Natwijuka who has been into pasture seed production for more than a year operates on 10 acres of land in Kabanyoro, along Gayaza Zirobwe road. He has however partnered with other land owners whom he pays 10 per cent of the profit at the end of the harvest season.

His profits
“I sell the seed towards and during the planting season and hay during the dry season. From chloris seed and hay alone, I make Shs4.5m per year per acre,” he says.

From brachiaria mulato, he makes about Shs4m. With mulato, Natwijuka mainly sells planting material and hay where he gets 50 bales per harvest. He sells a bale of hay at Shs7,000. About how much seed he produces, Natwijuka reveals that, it all depends on the size and fertility of the land plus the availability of water (rain).

“I harvest 100 kilogrammes of chloris seeds per acre per year,” he divulges. Lablab which is a legume, Natwijuka mainly produces seed and sells a kilogramme between Shs30,000 and Shs40,000. The price of pasture seed normally shoots when the demand is high. He employs 12 permanent employees and pays them a salary of between Shs150,000 and Shs200,000 per month. He, however, contracts more man-power during the planting, weeding and harvest time.

Clients
“My clients are mostly farmers, who are informed or knowledgeable and have done research and need the best for their businesses. I have also got agricultural institutions that have started taking the seeds in large qualities,” he says.

Challenges
It has not been a bed of roses according to Natwijuka, he has faced different huddles during the time he has been in operation.
He points out land as one of the most challenging issues he has come across.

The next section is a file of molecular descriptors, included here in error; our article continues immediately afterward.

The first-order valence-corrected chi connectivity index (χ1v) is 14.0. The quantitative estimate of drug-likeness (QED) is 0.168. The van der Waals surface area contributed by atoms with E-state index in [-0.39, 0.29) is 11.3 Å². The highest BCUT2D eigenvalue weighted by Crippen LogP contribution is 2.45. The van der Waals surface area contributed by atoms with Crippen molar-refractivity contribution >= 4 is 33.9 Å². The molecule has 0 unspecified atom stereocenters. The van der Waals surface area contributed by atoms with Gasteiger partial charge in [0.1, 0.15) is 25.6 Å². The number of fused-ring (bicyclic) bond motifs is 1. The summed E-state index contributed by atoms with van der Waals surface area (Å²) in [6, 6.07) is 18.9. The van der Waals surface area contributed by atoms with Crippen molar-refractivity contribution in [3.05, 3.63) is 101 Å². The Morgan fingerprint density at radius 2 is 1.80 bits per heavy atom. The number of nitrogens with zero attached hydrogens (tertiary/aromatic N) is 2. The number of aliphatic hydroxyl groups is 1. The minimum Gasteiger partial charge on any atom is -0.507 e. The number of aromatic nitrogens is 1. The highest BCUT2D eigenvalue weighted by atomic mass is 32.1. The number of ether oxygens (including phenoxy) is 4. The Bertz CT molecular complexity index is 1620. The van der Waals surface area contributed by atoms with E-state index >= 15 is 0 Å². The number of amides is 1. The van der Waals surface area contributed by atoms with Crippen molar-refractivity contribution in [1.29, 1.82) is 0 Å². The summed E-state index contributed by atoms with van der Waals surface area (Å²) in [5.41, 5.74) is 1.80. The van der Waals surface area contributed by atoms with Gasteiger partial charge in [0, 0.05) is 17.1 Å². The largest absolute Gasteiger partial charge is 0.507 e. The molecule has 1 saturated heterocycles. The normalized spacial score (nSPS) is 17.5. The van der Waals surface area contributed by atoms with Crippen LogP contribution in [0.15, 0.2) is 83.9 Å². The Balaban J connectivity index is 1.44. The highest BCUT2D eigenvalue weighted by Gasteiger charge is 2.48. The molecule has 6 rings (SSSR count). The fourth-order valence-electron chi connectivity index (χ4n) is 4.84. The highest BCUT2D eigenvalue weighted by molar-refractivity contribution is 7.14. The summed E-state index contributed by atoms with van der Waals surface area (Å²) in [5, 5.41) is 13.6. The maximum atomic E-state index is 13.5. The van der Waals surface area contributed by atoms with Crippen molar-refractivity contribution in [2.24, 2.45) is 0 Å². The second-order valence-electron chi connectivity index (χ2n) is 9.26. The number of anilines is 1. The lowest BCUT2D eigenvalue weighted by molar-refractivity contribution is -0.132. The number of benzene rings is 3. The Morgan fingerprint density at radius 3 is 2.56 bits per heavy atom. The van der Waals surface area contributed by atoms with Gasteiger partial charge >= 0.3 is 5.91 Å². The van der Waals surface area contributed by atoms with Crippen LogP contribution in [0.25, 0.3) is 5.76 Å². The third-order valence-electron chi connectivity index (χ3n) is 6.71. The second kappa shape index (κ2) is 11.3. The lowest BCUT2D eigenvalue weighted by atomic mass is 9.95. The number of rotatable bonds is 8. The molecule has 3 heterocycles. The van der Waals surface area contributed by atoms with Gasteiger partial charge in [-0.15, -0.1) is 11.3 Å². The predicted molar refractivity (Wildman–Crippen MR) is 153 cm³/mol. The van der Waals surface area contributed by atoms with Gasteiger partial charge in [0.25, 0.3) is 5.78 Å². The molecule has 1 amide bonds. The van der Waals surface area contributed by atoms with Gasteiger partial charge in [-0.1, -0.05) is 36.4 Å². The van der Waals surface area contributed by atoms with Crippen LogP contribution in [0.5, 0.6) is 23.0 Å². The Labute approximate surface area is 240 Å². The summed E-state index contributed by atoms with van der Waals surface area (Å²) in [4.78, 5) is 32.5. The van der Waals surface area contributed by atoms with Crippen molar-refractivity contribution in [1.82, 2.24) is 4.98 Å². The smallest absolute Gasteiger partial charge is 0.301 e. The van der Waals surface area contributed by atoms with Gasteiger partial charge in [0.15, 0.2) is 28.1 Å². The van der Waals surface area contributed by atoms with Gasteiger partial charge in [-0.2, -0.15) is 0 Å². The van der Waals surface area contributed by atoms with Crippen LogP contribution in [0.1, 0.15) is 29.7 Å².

“Given the kind of clients I deal with, I need to at least get more land to be able to satisfy them at all times.”
In scenarios where fast farmers take many seeds, others who come towards the end of the planting season take little or no seed thus pushing them to the following season which cost them a lot,” he reveals.

Pasture farm establishment
Due to the several losses most farmers had made even after buying pasture from Natwijuka, he started helping farmers to establish their farms to avoid losses.

“Many farmers would not follow instructions thus yielding losses. This pushed their interest down,” he notes.
With farm establishment, he prepares the land, plants the pasture then hands it over to the owner when the farm has fully established.

Achievements
Natwijuka has been able to contribute to his tuition and buy himself a vehicle that he uses when visiting the farm. Although Natwijuka still has a lagging gap of satisfying the local market, he has not lost the plan of exporting pasture seeds.

Natwijuka has been able to move steadily from the time he started. In the last season, he made a net profit of Shs25m but decided to re-invest the money to expand the farm.